Author: Dáithí Ó hÓgáin
Publisher: The Collins Press
Copyright: 2002, reprinted 2006
Synopsis: The Celts were one of the most important population groups to spread across the ancient European continent. From 800BC to 1050AD their story is one of expanding power and influence followed by contraction and near extinction. Drawing on all possible sources of evidence, from archaeological remains of ancient Greece and Rome to surviving cultural influences,Dáithí Ó hÓgáin outlines the history of the people known as Celts. He follows the evolution of their culture as it gained strength on its two-thousand-year passage through Europe, from its earliest origins in the east through the upheaval of the early middle ages to its ‘twilight’ and decline in the west. The influence of the Celts is far more widespread than its fragmented survival in the outer fringes of western Europe indicates; this once important culture is still a vital component of European civilization and heritage, from east to west. In tracing the course of the history of the Celts, Dáithí Ó hÓgáin shows how far-reaching their influence has been. Dáithí Ó hÓgáin is Associate Professor of Irish Folklore at University College Dublin. A recognized authority on Celtic folklore and history, he has lectured widely and contributed to many radio and TV programs on Irish literature and cultural history. He is the author of The Sacred Isle#58; Pre-Christian Religion in Ireland.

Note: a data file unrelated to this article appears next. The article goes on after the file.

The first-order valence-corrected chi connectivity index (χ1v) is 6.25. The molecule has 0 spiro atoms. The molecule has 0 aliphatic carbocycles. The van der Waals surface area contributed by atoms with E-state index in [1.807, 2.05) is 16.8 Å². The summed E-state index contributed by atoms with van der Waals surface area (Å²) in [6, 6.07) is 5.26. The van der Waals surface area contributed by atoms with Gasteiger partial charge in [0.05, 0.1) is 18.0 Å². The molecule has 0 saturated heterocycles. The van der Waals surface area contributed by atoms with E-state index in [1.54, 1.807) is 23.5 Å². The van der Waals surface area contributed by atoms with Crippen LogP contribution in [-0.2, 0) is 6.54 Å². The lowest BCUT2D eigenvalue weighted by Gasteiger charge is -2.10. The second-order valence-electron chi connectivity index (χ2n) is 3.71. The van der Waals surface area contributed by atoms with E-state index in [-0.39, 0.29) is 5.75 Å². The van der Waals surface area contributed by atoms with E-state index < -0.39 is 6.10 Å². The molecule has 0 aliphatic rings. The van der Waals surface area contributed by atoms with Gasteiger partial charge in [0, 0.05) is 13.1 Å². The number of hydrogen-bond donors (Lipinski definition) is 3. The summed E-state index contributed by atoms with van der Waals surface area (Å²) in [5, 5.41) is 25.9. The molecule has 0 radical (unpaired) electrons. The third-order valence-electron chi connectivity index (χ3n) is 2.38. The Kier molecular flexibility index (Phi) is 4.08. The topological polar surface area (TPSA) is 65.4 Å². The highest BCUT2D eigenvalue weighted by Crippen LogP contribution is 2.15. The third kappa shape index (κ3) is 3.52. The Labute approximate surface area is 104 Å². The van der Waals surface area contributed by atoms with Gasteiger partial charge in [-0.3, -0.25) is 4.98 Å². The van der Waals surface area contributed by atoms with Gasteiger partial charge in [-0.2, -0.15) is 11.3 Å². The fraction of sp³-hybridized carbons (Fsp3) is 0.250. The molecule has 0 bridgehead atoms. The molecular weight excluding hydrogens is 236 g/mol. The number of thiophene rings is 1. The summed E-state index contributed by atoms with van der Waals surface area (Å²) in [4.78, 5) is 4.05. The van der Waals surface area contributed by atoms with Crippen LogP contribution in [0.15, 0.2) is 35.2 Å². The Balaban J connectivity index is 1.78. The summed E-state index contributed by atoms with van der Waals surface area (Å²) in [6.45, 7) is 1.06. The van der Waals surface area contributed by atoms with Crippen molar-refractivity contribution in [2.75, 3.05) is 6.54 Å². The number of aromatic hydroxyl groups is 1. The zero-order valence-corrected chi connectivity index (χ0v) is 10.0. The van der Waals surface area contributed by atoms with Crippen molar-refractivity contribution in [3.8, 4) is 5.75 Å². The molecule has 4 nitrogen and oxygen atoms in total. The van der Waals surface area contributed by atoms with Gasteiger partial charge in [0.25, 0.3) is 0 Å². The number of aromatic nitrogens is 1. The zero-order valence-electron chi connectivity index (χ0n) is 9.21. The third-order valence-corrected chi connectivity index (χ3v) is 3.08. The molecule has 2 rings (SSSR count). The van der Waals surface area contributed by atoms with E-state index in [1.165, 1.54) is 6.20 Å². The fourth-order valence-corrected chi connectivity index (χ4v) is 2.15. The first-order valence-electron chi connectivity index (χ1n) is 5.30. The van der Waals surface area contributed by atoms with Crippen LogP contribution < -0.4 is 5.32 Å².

Review: The book is a pretty short one (238 actual reading pages) and it has ten chapters.
I decided against writing a chapter by chapter summary because of the nature of the book. It is a survey of the Celts from the origins until the waning of their power and almost disappearance except of course from the Atlantic fringes.
This is a book aimed at someone who wants an abridged history of the Celts, told in a very simple manner. However, I really would not recommend it to someone who has not read other books on the subject. While most of the information in the book is accurate I could not help but get the sense that in many places the author was a Celtophile (not necessarily a bad thing just something to be aware of), it was a word here and there that kind of gave the game away. Also, he tends to use explanations that are not main stream for some things. I understand that interpretation of archeology really depends on the archeologist but somethings are considered standard.
This is a book that I would recommend to people who have already read history books on the Celts by authors like Barry Cunliffe and John Haywood, so that they can know which parts of what is written is correct and which part of it was the author’s own interpretation. For those wondering I’d say 85% of the book is correct information, 5% is dated and 10% needs to be cross referenced carefully with other history books.